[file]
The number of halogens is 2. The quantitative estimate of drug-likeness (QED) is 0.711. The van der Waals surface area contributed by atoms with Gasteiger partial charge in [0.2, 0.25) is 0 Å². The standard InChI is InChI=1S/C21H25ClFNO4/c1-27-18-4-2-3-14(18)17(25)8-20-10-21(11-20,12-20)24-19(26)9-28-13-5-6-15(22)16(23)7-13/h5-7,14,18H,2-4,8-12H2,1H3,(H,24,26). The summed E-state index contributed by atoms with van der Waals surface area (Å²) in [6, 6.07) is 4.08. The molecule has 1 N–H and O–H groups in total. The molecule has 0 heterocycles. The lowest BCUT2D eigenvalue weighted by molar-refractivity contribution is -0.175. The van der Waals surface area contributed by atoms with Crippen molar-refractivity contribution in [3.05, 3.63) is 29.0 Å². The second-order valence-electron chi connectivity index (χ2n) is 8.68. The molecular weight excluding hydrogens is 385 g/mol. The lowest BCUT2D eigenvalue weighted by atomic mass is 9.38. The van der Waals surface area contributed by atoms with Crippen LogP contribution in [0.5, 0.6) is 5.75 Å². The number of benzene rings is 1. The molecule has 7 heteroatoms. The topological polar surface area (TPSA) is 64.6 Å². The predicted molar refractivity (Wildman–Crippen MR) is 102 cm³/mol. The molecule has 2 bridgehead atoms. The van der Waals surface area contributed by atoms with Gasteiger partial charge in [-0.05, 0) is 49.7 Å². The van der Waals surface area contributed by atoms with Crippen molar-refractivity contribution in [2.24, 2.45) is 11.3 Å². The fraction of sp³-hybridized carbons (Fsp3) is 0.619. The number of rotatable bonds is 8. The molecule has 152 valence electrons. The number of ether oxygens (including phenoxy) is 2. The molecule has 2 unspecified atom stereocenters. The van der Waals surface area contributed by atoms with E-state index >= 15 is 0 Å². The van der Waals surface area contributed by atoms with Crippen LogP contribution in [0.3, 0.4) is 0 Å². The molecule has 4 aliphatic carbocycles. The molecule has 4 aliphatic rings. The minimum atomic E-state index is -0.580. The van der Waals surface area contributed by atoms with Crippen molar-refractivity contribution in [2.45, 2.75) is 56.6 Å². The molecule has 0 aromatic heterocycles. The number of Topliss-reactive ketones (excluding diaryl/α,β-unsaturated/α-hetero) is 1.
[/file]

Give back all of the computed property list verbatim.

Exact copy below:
The number of halogens is 2. The quantitative estimate of drug-likeness (QED) is 0.711. The van der Waals surface area contributed by atoms with Gasteiger partial charge in [0.2, 0.25) is 0 Å². The standard InChI is InChI=1S/C21H25ClFNO4/c1-27-18-4-2-3-14(18)17(25)8-20-10-21(11-20,12-20)24-19(26)9-28-13-5-6-15(22)16(23)7-13/h5-7,14,18H,2-4,8-12H2,1H3,(H,24,26). The summed E-state index contributed by atoms with van der Waals surface area (Å²) in [6, 6.07) is 4.08. The molecule has 1 N–H and O–H groups in total. The molecule has 0 heterocycles. The lowest BCUT2D eigenvalue weighted by molar-refractivity contribution is -0.175. The van der Waals surface area contributed by atoms with Crippen molar-refractivity contribution in [3.05, 3.63) is 29.0 Å². The second-order valence-electron chi connectivity index (χ2n) is 8.68. The molecular weight excluding hydrogens is 385 g/mol. The lowest BCUT2D eigenvalue weighted by atomic mass is 9.38. The van der Waals surface area contributed by atoms with Crippen LogP contribution in [0.5, 0.6) is 5.75 Å². The number of benzene rings is 1. The molecule has 7 heteroatoms. The topological polar surface area (TPSA) is 64.6 Å². The predicted molar refractivity (Wildman–Crippen MR) is 102 cm³/mol. The molecule has 2 bridgehead atoms. The van der Waals surface area contributed by atoms with Gasteiger partial charge in [-0.05, 0) is 49.7 Å². The van der Waals surface area contributed by atoms with Crippen molar-refractivity contribution in [2.24, 2.45) is 11.3 Å². The fraction of sp³-hybridized carbons (Fsp3) is 0.619. The number of rotatable bonds is 8. The molecule has 152 valence electrons. The number of ether oxygens (including phenoxy) is 2. The molecule has 2 unspecified atom stereocenters. The van der Waals surface area contributed by atoms with E-state index >= 15 is 0 Å². The van der Waals surface area contributed by atoms with Crippen LogP contribution in [0.3, 0.4) is 0 Å². The molecule has 4 aliphatic carbocycles. The molecule has 4 aliphatic rings. The minimum atomic E-state index is -0.580. The van der Waals surface area contributed by atoms with Crippen molar-refractivity contribution in [2.45, 2.75) is 56.6 Å². The molecule has 0 aromatic heterocycles. The number of Topliss-reactive ketones (excluding diaryl/α,β-unsaturated/α-hetero) is 1.